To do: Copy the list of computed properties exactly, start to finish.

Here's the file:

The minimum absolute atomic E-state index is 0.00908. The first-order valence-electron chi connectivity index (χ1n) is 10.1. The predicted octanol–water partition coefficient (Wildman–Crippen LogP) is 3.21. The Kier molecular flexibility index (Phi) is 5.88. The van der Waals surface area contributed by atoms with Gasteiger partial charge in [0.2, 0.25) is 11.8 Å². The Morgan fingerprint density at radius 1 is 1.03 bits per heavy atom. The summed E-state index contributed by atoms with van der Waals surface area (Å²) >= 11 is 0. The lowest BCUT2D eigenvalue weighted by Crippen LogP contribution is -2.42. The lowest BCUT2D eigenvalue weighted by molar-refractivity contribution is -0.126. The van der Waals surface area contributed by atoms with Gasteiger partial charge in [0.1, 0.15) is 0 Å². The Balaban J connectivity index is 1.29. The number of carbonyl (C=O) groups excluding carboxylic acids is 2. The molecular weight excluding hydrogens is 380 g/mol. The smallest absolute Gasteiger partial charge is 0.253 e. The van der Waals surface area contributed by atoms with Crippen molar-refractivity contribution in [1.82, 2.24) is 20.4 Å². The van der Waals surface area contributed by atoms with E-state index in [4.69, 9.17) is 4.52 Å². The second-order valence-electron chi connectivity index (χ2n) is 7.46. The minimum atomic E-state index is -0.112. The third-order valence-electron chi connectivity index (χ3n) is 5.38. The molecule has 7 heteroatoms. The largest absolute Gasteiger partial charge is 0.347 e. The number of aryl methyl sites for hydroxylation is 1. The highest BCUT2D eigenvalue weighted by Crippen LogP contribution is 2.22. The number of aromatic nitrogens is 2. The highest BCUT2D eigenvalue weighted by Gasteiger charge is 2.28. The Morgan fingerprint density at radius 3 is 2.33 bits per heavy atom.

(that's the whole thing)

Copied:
The minimum absolute atomic E-state index is 0.00908. The first-order valence-electron chi connectivity index (χ1n) is 10.1. The predicted octanol–water partition coefficient (Wildman–Crippen LogP) is 3.21. The Kier molecular flexibility index (Phi) is 5.88. The van der Waals surface area contributed by atoms with Gasteiger partial charge in [0.2, 0.25) is 11.8 Å². The Morgan fingerprint density at radius 1 is 1.03 bits per heavy atom. The summed E-state index contributed by atoms with van der Waals surface area (Å²) >= 11 is 0. The lowest BCUT2D eigenvalue weighted by Crippen LogP contribution is -2.42. The lowest BCUT2D eigenvalue weighted by molar-refractivity contribution is -0.126. The van der Waals surface area contributed by atoms with Gasteiger partial charge in [0.1, 0.15) is 0 Å². The Balaban J connectivity index is 1.29. The number of carbonyl (C=O) groups excluding carboxylic acids is 2. The molecular weight excluding hydrogens is 380 g/mol. The smallest absolute Gasteiger partial charge is 0.253 e. The van der Waals surface area contributed by atoms with Crippen molar-refractivity contribution in [1.82, 2.24) is 20.4 Å². The van der Waals surface area contributed by atoms with E-state index in [4.69, 9.17) is 4.52 Å². The second-order valence-electron chi connectivity index (χ2n) is 7.46. The minimum atomic E-state index is -0.112. The third-order valence-electron chi connectivity index (χ3n) is 5.38. The molecule has 7 heteroatoms. The largest absolute Gasteiger partial charge is 0.347 e. The number of aryl methyl sites for hydroxylation is 1. The highest BCUT2D eigenvalue weighted by Crippen LogP contribution is 2.22. The number of aromatic nitrogens is 2. The highest BCUT2D eigenvalue weighted by Gasteiger charge is 2.28. The Morgan fingerprint density at radius 3 is 2.33 bits per heavy atom.